Bermuda

(883 words)

Author(s): David McClean
I. Historical, Legal, and Social Background Originally established by a chartered company, Bermuda has been administered by the British Crown since 1684. In a referendum in 1995, 74% opposed independence. The census of 2010 reported a population of some 64,250, which means that Bermuda is the most populous of the British Overseas Territories. The population is very largely Christian, though 18.6% declared in the census that they had no religion. The Anglican Church is the largest (16.4% of the population) followed by the Roman Catholic Church (15.…

Turks and Caicos Islands

(770 words)

Author(s): David McClean
I. Historical, Legal, and Social Background The Turks and Caicos Islands lie to the southeast of the Bahamas. After a period of occupation by Bermudans, the islands were placed under the Bahamas but in 1848 became a separate colony or presidency under the oversight of the authorities in Jamaica. A separate colonial administration was abandoned in 1873 and from then until 1963 the Islands were governed from Jamaica, with various forms of local government. Since 1963 the Islands have again formed a sepa…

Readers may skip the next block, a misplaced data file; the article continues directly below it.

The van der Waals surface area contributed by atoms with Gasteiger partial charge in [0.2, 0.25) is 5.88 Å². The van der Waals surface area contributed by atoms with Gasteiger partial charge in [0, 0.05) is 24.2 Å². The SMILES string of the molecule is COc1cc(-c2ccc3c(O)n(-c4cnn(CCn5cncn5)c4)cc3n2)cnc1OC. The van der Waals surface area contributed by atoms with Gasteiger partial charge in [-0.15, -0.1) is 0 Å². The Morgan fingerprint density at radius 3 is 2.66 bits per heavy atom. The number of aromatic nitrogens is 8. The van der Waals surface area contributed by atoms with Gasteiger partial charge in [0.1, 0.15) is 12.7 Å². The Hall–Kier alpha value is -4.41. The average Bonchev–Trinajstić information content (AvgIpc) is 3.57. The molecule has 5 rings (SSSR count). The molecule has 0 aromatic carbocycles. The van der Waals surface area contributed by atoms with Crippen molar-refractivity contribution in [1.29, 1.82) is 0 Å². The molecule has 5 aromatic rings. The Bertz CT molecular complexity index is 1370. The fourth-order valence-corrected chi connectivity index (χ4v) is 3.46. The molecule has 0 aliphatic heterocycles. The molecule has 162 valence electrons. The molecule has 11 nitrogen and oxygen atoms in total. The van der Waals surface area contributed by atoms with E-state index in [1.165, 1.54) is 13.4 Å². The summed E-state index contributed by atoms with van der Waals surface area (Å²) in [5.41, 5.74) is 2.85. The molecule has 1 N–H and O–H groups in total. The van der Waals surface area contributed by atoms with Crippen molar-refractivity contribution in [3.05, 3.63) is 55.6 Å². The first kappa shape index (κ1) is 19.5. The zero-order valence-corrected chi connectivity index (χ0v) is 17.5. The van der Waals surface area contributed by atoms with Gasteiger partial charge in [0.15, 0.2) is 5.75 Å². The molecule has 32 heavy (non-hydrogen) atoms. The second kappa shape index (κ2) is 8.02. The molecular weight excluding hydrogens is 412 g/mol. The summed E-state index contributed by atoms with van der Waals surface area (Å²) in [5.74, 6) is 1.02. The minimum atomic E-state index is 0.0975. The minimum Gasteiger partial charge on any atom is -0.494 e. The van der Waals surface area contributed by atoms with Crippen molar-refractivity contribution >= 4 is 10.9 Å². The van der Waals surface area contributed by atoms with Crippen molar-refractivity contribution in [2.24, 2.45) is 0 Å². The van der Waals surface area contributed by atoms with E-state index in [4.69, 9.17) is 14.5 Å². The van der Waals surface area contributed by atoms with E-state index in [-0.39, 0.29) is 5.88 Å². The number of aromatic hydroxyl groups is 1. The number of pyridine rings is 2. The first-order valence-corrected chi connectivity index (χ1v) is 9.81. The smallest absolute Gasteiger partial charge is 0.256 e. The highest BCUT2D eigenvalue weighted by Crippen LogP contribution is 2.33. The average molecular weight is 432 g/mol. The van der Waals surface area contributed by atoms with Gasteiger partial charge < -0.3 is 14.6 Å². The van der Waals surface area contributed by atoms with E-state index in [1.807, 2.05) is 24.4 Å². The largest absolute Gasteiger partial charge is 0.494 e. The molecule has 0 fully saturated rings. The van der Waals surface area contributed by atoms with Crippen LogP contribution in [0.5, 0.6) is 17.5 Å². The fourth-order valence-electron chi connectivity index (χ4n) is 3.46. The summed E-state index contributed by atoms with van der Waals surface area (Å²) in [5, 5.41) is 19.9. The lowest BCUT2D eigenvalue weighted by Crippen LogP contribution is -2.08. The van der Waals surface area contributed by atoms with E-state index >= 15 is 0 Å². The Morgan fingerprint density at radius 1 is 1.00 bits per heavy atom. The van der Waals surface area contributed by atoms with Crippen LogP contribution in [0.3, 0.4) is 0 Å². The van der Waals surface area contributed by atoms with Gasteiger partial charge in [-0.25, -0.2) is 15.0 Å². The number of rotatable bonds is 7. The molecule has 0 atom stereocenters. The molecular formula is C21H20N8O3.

Saint Helena (Saint Helena, Ascension, and Tristan da Cunha)

(1,092 words)

Author(s): David McClean
I. Historical, Legal, and Social Background English authority over Saint Helena dates from 1657 when a chartered company, the East India Company, was permitted to colonize and govern the island. A British garrison was on the island during the imprisonment of Napoleon I, but the company thereafter resumed sole responsibility. In 1834, under the Government of India Act 1833 of the United Kingdom, the island became a British crown colony. A British naval garrison was established on Ascension Island, 1,300 km northwest of Saint Helena, in 1815 (again as a result of t…

Gibraltar

(1,548 words)

Author(s): David McClean
I. Historical, Legal, and Social Background Gibraltar, a British Overseas Territory, has been a British possession since the Treaty of Utrecht of 1713. British sovereignty is disputed by Spain, but a proposal for shared Anglo-Spanish sovereignty was rejected in a referendum in 2002, 98.48% voting against. Gibraltar is part of the European Union, so the anti-discrimination legislation of the EU is applicable in Gibraltar. The population was officially estimated as 29,752 in 2012. In the 2001 census, 78.1% of the population were Roman Catholics and 7% Anglican…

British Indian Ocean Territory

(309 words)

Author(s): David McClean
The Chagos Archipelago was ceded to the United Kingdom by France in 1814 and until 1965 was administered as part of Mauritius. In the latter year it was detached from Mauritius (then still a colony of the United Kingdom) and became a separate Territory. That was in preparation for the use of the main island, Diego Garcia, as a United States base. When the United States required the use of the base, the resident population was left without employment and departed to live in Mauritius. In later co…